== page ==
The nature of the announcement serves two purposes. The first is obvious, Micron is putting a stake in the ground around its bullish view for edge to datacenter growth and their role as a primary component maker. The second is only slightly less obvious: to compel the U.S. to match funds or continue new investment strategies to support U.S. fabs and semiconductor R&D.

While $150 billion is a sizable investment, the fab component of Micron’s plans will gobble up a significant fraction. While no fab is created equally, consider TSMC’s investments in new facilities, which are upwards of $9 billion. Such investments can take two to three years to yield but the time is certainly right. Gartner, for instance, estimates the costs for leading-edge semiconductor facilities to increase between 7-10%.

While DRAM and NAND are less expensive than leading edge technologies, Micron will need to choose carefully as it sets its plans in motion. Luckily, there is ample government support building in the U.S. for all homegrown semiconductor industry, although it is unclear how federal investments, including the $52 billion CHIPS Act, will augment Micron’s own ambitions.

Micron is seeking the attention of government with its broad R&D and manufacturing investment, pointing to the creation of “tens of thousands” of new jobs and “significant economic growth.” In a statement, Micron explained that memory manufacturing costs are 35-45% higher than in lower-end semiconductor markets, “making funding to support new semiconductor manufacturing capacity and a refundable investment tax credit critical to potential expansion of U.S. manufacturing as part of Micron’s targeted investment.”

“The growth of the data economy is driving increased customer demand for memory and storage,” said Executive Vice President of Global Operations Manish Bhatia. “Leading-edge memory manufacturing at scale requires production of advanced semiconductor technology that is pushing the laws of physics, and our markets demand cost-competitive operations. Sustained government support is essential for Micron to ensure a resilient supply chain and reinforce technology leadership for the long term.”

Micron CEO, Sanjay Mehrotra says the company will “look forward to working with governments around the world, including in the U.S. where CHIPS funding and the FABS Act would open the door to new industry investments, as we consider sites to support future expansion.” The subtext there is that the U.S. is only one country in the running, among others making investments.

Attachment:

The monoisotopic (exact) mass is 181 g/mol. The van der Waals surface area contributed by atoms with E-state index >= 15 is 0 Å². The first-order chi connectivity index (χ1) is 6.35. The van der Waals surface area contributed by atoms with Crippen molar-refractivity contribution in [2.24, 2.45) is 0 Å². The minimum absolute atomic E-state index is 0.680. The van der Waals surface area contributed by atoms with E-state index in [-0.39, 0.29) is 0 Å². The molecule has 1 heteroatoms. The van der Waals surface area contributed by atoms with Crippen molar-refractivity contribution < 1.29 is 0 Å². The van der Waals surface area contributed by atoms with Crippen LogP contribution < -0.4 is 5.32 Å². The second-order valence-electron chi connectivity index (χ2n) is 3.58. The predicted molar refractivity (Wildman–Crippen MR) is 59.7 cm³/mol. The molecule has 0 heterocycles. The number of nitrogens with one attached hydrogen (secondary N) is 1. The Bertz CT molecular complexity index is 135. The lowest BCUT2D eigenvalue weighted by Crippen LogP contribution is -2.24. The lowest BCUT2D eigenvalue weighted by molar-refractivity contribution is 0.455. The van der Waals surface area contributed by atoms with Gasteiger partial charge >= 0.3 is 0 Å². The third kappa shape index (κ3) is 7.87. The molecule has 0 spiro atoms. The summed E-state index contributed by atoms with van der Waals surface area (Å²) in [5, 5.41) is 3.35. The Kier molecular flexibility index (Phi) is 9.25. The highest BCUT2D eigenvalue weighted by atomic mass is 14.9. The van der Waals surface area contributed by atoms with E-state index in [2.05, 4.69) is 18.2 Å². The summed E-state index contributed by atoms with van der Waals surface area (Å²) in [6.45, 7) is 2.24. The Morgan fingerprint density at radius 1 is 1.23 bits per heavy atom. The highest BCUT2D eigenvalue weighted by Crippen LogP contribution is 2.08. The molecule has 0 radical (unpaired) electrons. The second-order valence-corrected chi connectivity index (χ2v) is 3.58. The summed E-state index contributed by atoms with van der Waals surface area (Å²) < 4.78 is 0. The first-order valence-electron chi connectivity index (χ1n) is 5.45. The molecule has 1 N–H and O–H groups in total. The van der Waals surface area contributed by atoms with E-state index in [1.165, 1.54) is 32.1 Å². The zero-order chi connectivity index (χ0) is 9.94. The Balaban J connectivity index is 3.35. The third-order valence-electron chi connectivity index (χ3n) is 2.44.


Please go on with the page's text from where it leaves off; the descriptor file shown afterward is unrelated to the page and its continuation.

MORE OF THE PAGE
Increasing government support will likely align with fabs and facilities but Micron says it’s working on next generation technologies set to keep pace with growing demand.

This is part of the company’s 2030-era plan for memory technology. Micron sees edge and cloud deployments expanding but also points to AI as the leading workload across deployment types. The company’s senior VP and GM for Compute and Networking, former Intel HPC lead, Raj Hazra, says that by 2025, 75% of all organizations will have moved beyond the AI experimentation stage into production.

To support this more practically, Micron has set forth some ambitious near-term targets, including reaching for 40% improvements in memory densities over existing DRAM, double SSD read throughput speeds over current 1TB SSDs, 15% power reductions over existing DRAM and 15% better performance for mixed workloads over existing NAND.

Adblock test (Why?)



Source link

Continue Reading

Investment

Walmart allowing some shoppers to buy bitcoin at Coinstar kiosks

Published

 on

Walmart Inc said on Thursday customers at some of its U.S. stores will be able to purchase bitcoin using ATM-like machines installed by  Coinstar.

Coinstar, known for its machines that can exchange physical coins for cash, has partnered with digital currency exchange CoinMe to let customers buy bitcoin at some of its kiosks.

There are 200 Coinstar kiosks located inside Walmart stores across the United States that will allow customers to buy bitcoin, a Walmart spokesperson said.

Walmart was subject to a cryptocurrency hoax in September when a fake press release was published announcing a partnership between the world’s largest retailer and litecoin. The news had briefly sent prices of the little known cryptocurrency surging.

 

(Reporting by Uday Sampath in Bengaluru; Editing by Devika Syamnath)

Continue Reading

Trending